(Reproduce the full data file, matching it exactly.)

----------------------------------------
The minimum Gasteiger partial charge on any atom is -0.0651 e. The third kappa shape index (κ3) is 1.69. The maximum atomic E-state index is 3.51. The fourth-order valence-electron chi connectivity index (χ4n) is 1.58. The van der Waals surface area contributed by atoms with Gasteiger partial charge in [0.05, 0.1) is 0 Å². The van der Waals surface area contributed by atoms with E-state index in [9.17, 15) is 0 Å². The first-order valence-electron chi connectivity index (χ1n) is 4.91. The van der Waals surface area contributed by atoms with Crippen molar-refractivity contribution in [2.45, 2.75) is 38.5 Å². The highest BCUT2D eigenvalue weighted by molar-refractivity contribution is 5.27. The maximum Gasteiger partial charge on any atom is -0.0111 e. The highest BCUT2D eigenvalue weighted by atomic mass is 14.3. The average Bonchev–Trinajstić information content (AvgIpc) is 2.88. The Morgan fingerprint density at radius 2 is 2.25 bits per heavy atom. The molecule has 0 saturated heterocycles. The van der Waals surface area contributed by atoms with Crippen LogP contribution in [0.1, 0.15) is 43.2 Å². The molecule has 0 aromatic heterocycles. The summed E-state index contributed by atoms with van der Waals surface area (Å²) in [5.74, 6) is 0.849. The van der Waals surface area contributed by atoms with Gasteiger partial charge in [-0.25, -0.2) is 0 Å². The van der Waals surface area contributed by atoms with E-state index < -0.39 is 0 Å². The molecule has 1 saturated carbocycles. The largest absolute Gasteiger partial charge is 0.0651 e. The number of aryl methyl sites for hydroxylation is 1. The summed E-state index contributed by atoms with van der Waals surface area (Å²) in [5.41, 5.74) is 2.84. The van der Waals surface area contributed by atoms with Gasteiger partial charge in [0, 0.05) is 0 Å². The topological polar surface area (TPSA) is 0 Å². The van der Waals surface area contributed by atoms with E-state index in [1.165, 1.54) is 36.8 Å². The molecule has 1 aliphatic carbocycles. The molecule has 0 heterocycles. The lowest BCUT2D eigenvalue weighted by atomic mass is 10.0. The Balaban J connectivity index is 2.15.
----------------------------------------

The minimum Gasteiger partial charge on any atom is -0.0651 e. The third kappa shape index (κ3) is 1.69. The maximum atomic E-state index is 3.51. The fourth-order valence-electron chi connectivity index (χ4n) is 1.58. The van der Waals surface area contributed by atoms with Gasteiger partial charge in [0.05, 0.1) is 0 Å². The van der Waals surface area contributed by atoms with E-state index in [9.17, 15) is 0 Å². The first-order valence-electron chi connectivity index (χ1n) is 4.91. The van der Waals surface area contributed by atoms with Crippen molar-refractivity contribution in [2.45, 2.75) is 38.5 Å². The highest BCUT2D eigenvalue weighted by molar-refractivity contribution is 5.27. The maximum Gasteiger partial charge on any atom is -0.0111 e. The highest BCUT2D eigenvalue weighted by atomic mass is 14.3. The average Bonchev–Trinajstić information content (AvgIpc) is 2.88. The Morgan fingerprint density at radius 2 is 2.25 bits per heavy atom. The molecule has 0 saturated heterocycles. The van der Waals surface area contributed by atoms with Crippen LogP contribution in [0.1, 0.15) is 43.2 Å². The molecule has 0 aromatic heterocycles. The summed E-state index contributed by atoms with van der Waals surface area (Å²) in [5.74, 6) is 0.849. The van der Waals surface area contributed by atoms with Gasteiger partial charge in [-0.25, -0.2) is 0 Å². The van der Waals surface area contributed by atoms with E-state index < -0.39 is 0 Å². The molecule has 1 saturated carbocycles. The largest absolute Gasteiger partial charge is 0.0651 e. The number of aryl methyl sites for hydroxylation is 1. The summed E-state index contributed by atoms with van der Waals surface area (Å²) in [5.41, 5.74) is 2.84. The van der Waals surface area contributed by atoms with Gasteiger partial charge in [0, 0.05) is 0 Å². The topological polar surface area (TPSA) is 0 Å². The van der Waals surface area contributed by atoms with E-state index in [1.165, 1.54) is 36.8 Å². The molecule has 1 aliphatic carbocycles. The molecule has 0 heterocycles. The lowest BCUT2D eigenvalue weighted by atomic mass is 10.0. The Balaban J connectivity index is 2.15.